ESTEVAN — The Southeast Techhub has recently introduced another innovative initiative to benefit people in the area.
The Estevan Drone Racing Club held its first meeting at the Wylie Mitchell Hall on March 8. Anyone willing to learn more about drones, figure out how to fly them and then race is welcome to join them every Wednesday from 6-8 p.m.
Southeast Techhub executive director Gord More said the idea of creating a club came to him in December when he was working on the business plan for the hub. It was born out of his personal experience of being a professional, licensed pilot for around 10 years and running into people with a lot of misunderstandings about the technology of drones and also a lot of interest towards those flying machines.
“I was filming the speedway race cars with my high-speed drone, and I didn't realize how much people were enjoying it until later on. People would approach me and said that it was really a lot of fun watching the drone go around. And with my tech hat on, I realized, what a fantastic opportunity to break down the misunderstanding that some people have about innovation and technology,” More shared.
Drones are a lot of fun, More said, and he wants to build on that energy. He has two drones that club members can try and see if it’s for them. And if they want to further develop the hobby and eventually start racing, they can learn how to build their own drone or buy one later on.
“The key part here is they learn how they can control the drone, and they learn more about how drones work, so the misunderstanding that a lot of people have about what drones are, would go away,” More said.
He added that the ultimate goal of the Estevan Drone Racing Club resonates with the general Techhub’s goal, which is building a space, both physical and cultural, for technology and innovation in Estevan. And the club is another tool for it.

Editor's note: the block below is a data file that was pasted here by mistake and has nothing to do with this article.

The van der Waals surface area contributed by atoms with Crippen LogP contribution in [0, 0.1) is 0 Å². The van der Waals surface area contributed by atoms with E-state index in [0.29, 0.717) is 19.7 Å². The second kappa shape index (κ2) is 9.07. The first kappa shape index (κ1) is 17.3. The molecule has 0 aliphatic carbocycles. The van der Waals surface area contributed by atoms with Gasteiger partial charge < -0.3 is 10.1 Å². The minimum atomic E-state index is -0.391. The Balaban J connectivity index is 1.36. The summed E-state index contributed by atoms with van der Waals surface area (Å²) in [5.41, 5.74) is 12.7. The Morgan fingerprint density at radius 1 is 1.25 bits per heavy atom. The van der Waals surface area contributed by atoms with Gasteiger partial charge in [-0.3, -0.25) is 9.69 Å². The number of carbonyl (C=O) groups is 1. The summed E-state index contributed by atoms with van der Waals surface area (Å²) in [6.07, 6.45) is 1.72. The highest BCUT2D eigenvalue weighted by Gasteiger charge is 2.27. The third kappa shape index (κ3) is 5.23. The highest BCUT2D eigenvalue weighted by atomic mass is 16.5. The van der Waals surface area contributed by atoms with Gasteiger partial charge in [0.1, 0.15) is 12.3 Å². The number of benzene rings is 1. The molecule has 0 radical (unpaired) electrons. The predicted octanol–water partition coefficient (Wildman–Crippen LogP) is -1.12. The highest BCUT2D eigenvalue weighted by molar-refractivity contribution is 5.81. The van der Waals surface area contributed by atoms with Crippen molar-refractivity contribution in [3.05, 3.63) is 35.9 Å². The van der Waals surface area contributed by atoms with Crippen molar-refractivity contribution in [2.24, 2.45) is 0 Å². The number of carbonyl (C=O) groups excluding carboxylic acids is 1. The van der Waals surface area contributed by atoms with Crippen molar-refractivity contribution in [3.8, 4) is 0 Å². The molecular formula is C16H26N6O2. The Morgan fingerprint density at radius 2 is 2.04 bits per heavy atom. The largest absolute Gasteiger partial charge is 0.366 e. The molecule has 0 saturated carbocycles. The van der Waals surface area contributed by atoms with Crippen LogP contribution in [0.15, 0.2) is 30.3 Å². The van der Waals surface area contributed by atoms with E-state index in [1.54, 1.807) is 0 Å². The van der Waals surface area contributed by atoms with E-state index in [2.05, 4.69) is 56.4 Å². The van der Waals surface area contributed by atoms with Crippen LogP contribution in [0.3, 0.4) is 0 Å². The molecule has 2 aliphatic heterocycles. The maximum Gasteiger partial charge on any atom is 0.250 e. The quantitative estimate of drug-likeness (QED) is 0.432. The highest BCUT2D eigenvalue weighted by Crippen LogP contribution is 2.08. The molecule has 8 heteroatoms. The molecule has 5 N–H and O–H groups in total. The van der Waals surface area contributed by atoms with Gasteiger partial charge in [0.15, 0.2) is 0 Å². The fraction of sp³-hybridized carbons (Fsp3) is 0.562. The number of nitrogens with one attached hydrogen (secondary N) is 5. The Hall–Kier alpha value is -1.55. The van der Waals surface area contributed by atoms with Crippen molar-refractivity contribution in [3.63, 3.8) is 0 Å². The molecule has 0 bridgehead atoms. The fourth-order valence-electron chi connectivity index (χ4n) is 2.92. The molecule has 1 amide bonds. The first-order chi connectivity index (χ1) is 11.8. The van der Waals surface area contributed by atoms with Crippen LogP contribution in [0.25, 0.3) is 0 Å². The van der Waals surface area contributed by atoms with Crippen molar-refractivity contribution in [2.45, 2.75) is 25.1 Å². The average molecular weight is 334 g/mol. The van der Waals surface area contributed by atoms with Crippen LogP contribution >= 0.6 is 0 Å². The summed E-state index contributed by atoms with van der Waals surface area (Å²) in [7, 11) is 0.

He noted that in the future, he hopes Estevan can attract and host drone racing events of different scales.
“There is international drone racing, where winners travel the world and can make millions of dollars a year in prize money and sponsorships. I would love, at the ground level, to turn this drone racing team into another port tournament that Estevan can host. Maybe not at the international level, but at one of those lower levels. I would love to see it grow to the point where we have people coming from other parts of the world to race here in Estevan,” More said, sharing his vision.
Come summer, the club hopes to move their practices to the Power Dodge Arena.
There is no cost to become a member for the first year, and people can use More's drones to see if that hobby is for them. More noted that the club is open to all ages; it’s for kids as much as it is for “big kids.”
"I also want to be really clear, it's open to women and men, and I strongly encourage the women in the community to join as well. We need more women in technology,” More said.
He added that he finds that often drones might be a bit too difficult to figure out for most kids under the age of seven or eight, but they are still welcome to come and try.
The club will also have an opportunity to fly and race in front of the public this summer.
“During the races this year, during the intermission, the speedway has given us permission to race the drones around the speedway track,” More said.
Racing drones can reach speeds of up to 250 kilometres per hour. For organized races, they fly through hoops to ensure they stay on a virtual track, More explained. Sometimes hoops are regular, but there are also races where neon LED hoops are used to make lit-up drones, racing in the dark, even more fascinating.
For more on the Estevan Drone Racing Club and to register go to their website through estevanhub.ca.